Seminars, Colloquia, and Conferences
Geometric Group Theory and Topology Seminar
Geometric group theory and topology (GGTT) at Tufts includes
topics in geometric topology (especially in dimensions 2 and 3) and
the geometry of finitely generated groups. Areas of interest include
hyperbolicity and metric nonpositive curvature, braids and mapping
class groups, lattices and buildings, dynamics of group actions, and
asymptotic geometry.
The seminar meets weekly on Tuesdays at 4:30pm unless otherwise noted, in
Room 404, 574 Boston Ave.
This building is at the corner of Boston and Harvard. There is visitor parking in the lot on Boston Ave.
The Harvard Ave. door requires a Tufts University ID to open, the Boston Ave. (parking lot) door stays open until 5 pm.
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Spring 2016
February 2, 2016
A factorization theorem for Fuchsian groups
Hao Liang
(Tufts University)
Abstract:
A MakaninRazborov diagram (MRdiagram) for \(\Gamma\) is an important tool for understanding
sets of the form \(Hom(G, \Gamma)\). I will talk about a factorization theorem of Fuchsian groups,
which is a key step in the construction of the MRdiagram for Fuchsian groups. The proof uses ideas
from the construction of MRdiagrams for free groups.
February 18, 2016
*Thursday Talk  Room 202, 574 Boston Ave.
No finite index subgroup of a mapping class group embeds into the C^2 circle diffeomorphism group
Sanghyun Kim (Seoul National University)
Abstract:
One intriguing direction of research in surface theory is the analogy between mapping class groups
and higher rank lattices. However, current knowledge on finite index subgroups of mapping class
groups are still scarce. We prove the result in the title, which was originally asked by Farb,
and which is analogous to Ghys and BurgerMonod theorem on obstructions of higher rank lattice
actions on the circle. (Joint work with Hyungryul Baik and Thomas Koberda.)
February 23, 2016
Morse broken trajectories and hyperbolic volume
Hannah Alpert
(MIT)
Abstract:
A large family of theorems all state that if a space is topologically complex,
then the functions on that space must express that complexity, for instance by having many
singularities. For the theorem in this talk, our preferred measure of topological complexity
is the hyperbolic volume of a closed manifold admitting a hyperbolic metric (or more generally,
the Gromov simplicial volume of any space). A Morse function on a manifold with large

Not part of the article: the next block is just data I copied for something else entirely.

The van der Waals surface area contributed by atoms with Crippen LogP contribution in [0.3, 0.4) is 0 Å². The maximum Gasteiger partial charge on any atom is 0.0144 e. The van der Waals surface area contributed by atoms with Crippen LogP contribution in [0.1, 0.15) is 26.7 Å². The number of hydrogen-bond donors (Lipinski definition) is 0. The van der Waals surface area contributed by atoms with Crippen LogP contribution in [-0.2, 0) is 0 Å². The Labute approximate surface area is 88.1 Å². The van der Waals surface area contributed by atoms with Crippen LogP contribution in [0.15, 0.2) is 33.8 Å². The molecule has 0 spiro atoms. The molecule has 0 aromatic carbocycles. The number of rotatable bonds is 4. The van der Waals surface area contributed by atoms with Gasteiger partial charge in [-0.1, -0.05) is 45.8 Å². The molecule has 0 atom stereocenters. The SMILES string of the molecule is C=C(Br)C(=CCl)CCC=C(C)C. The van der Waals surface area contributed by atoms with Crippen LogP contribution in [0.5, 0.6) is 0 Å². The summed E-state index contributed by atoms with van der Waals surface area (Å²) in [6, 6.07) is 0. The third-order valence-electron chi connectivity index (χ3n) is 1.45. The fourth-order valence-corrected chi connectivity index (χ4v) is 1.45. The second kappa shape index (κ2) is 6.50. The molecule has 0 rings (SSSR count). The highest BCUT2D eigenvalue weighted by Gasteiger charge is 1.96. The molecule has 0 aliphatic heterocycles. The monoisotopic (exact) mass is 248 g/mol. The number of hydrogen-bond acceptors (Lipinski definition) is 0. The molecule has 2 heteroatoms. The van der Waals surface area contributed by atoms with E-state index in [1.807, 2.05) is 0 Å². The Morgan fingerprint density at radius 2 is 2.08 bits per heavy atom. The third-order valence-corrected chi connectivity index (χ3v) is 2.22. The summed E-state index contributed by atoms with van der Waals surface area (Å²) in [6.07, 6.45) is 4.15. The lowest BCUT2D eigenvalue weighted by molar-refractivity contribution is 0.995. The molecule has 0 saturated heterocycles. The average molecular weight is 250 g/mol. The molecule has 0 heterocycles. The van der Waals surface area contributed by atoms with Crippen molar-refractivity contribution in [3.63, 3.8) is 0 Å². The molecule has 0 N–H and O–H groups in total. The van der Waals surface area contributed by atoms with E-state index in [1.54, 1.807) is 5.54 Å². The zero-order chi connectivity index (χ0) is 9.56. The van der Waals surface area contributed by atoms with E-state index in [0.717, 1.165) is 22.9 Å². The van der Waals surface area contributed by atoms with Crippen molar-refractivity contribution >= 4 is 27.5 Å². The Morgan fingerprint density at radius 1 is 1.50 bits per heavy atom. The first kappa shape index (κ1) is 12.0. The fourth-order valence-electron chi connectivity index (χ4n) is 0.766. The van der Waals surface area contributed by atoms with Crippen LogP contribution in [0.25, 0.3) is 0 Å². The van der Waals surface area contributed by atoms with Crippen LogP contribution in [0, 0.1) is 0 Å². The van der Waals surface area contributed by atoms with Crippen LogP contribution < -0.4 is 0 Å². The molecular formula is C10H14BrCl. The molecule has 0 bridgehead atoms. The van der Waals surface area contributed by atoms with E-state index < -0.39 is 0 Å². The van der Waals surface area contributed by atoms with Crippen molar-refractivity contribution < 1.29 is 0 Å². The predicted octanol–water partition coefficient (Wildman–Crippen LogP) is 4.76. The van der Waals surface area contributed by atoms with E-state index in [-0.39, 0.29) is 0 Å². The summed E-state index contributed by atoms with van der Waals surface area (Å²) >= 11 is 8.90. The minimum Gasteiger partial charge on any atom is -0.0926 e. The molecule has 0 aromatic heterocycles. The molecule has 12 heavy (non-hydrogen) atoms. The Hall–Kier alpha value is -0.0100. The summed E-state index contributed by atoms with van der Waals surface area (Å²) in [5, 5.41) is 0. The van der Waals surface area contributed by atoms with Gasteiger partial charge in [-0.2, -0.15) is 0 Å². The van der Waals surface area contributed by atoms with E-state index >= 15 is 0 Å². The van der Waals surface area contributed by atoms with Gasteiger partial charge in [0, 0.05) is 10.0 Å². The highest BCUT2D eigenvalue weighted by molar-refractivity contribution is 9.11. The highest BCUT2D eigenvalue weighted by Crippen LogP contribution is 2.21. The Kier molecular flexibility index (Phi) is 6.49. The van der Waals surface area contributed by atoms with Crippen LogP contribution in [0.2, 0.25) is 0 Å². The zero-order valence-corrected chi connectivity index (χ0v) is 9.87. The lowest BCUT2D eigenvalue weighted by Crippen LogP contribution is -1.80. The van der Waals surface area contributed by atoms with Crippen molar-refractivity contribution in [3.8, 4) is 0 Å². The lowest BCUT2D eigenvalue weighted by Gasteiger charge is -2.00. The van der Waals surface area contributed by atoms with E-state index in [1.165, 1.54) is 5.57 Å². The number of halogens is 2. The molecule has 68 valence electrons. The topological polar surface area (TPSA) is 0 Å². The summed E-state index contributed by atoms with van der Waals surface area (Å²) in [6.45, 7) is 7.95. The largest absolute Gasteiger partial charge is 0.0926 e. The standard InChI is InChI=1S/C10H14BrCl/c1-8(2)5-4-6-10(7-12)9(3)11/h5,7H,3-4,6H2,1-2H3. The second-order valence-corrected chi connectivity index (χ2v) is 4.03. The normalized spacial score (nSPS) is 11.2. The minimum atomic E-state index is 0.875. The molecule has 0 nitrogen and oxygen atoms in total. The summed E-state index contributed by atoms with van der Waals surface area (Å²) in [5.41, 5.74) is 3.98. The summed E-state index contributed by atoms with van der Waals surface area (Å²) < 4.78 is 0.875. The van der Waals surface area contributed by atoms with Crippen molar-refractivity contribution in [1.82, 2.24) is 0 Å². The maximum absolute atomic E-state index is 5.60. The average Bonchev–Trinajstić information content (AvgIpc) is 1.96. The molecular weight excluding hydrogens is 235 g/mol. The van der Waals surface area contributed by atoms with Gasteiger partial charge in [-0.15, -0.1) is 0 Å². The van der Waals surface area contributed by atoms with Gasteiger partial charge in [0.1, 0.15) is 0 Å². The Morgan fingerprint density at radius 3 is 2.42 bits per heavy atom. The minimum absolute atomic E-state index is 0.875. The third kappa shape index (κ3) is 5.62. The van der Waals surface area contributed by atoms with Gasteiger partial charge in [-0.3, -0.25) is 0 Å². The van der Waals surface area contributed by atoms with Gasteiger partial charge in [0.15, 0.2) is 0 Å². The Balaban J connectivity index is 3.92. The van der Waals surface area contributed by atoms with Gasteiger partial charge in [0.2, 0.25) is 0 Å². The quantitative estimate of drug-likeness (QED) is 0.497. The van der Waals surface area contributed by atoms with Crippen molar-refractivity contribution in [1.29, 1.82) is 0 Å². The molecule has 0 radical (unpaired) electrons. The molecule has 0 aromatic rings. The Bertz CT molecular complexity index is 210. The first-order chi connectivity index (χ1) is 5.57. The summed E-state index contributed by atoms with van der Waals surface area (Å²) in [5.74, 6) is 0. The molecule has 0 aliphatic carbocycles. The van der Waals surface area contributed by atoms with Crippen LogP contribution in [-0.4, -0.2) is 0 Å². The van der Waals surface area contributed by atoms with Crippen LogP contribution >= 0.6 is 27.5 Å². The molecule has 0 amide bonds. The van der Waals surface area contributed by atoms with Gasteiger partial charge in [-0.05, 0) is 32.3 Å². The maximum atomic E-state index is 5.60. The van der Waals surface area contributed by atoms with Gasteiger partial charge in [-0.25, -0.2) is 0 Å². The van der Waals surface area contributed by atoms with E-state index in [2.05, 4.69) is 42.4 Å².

hyperbolic volume may still not have many critical points, but we show that there must
be many flow lines connecting those few critical points. Specifically, given a closed
\(n\)dimensional manifold and a MorseSmale function, the number of \(n\)part broken trajectories
is at least the Gromov simplicial volume. To prove this we adapt lemmas of Gromov that bound
the simplicial volume of a stratified space in terms of the complexity of the stratification.
A notable corollary: every Morse function on a closed hyperbolic manifold must have a critical
point of every index.
March 15, 2016
Intersections in the character variety of knot complements
Michelle Chu (University of Texas)
Abstract:
I will describe the \(SL_2(\mathbb{C})\) character variety for a family of two
bridge knot groups. In particular, these character varieties will have multiple
components which intersect at points associated to essential surfaces in the knot
complements. Along the way I will discuss how certain points in the character
variety are associated to splittings of the fundamental group via actions on trees.
March 29, 2016
*BromfieldPearson 6
Curves on hyperbolic surfaces
Viveka Erlandsson (Fribourg)
and
Coloring curves on surfaces
Nick Vlamis (Michigan)
Abstract:
Curves on hyperbolic surfaces
Viveka Erlandsson (Fribourg)
In this talk I will discuss the growth of the number of closed geodesics
of bounded length, as the length grows. More precisely, let \(c\) be a
closed curve on a hyperbolic surface \(S=S(g,n)\) and let \(N_c(L)\) denote
the number of curves in the mapping class orbit of \(c\) with length bounded
by \(L\). Due to Mirzakhani it is known that in the case that \(c\) is simple
this number is asymptotic to \(L^{6g6+2n}\). Here we consider the case when \(c\)
is an arbitrary closed curve, i.e. not necessarily simple. This is joint work with
Juan Souto.
April 19, 2016
Effective characterization of Morse geodesics and stable subgroups
Tarik Aougab (Brown)
Friday, April 29, 2016 — Department colloquium
*BromfieldPearson 101  4:005:00pm
Groups acting on the circle: Dynamics and topology
Katie Mann
(Berkeley)
The seminar organizer for Spring 2016 is
Genevieve Walsh.
GGTT Seminar archive >
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